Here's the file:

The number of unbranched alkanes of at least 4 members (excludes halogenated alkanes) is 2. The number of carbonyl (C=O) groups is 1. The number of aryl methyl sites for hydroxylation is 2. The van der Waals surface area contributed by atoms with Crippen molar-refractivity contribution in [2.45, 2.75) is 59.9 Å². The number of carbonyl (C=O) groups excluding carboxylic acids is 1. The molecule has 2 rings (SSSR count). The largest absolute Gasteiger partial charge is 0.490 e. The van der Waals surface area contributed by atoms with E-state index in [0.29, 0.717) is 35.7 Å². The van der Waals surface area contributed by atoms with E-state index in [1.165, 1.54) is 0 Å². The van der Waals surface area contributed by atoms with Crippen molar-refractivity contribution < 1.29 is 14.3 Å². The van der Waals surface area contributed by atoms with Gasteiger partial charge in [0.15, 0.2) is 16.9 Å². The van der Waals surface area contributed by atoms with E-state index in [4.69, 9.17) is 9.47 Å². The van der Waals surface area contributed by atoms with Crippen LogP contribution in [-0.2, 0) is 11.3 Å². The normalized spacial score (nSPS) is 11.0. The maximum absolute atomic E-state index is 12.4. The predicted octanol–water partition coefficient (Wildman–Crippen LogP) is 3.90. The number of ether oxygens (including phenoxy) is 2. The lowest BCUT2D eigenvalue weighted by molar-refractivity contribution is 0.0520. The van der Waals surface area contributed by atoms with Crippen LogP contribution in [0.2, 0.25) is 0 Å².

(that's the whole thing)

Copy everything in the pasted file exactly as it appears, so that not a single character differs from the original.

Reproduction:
The number of unbranched alkanes of at least 4 members (excludes halogenated alkanes) is 2. The number of carbonyl (C=O) groups is 1. The number of aryl methyl sites for hydroxylation is 2. The van der Waals surface area contributed by atoms with Crippen molar-refractivity contribution in [2.45, 2.75) is 59.9 Å². The number of carbonyl (C=O) groups excluding carboxylic acids is 1. The molecule has 2 rings (SSSR count). The largest absolute Gasteiger partial charge is 0.490 e. The van der Waals surface area contributed by atoms with E-state index in [0.29, 0.717) is 35.7 Å². The van der Waals surface area contributed by atoms with E-state index in [1.165, 1.54) is 0 Å². The van der Waals surface area contributed by atoms with Crippen molar-refractivity contribution < 1.29 is 14.3 Å². The van der Waals surface area contributed by atoms with Gasteiger partial charge in [0.15, 0.2) is 16.9 Å². The van der Waals surface area contributed by atoms with E-state index in [4.69, 9.17) is 9.47 Å². The van der Waals surface area contributed by atoms with Crippen LogP contribution in [-0.2, 0) is 11.3 Å². The normalized spacial score (nSPS) is 11.0. The maximum absolute atomic E-state index is 12.4. The predicted octanol–water partition coefficient (Wildman–Crippen LogP) is 3.90. The number of ether oxygens (including phenoxy) is 2. The lowest BCUT2D eigenvalue weighted by molar-refractivity contribution is 0.0520. The van der Waals surface area contributed by atoms with Crippen LogP contribution in [0.2, 0.25) is 0 Å².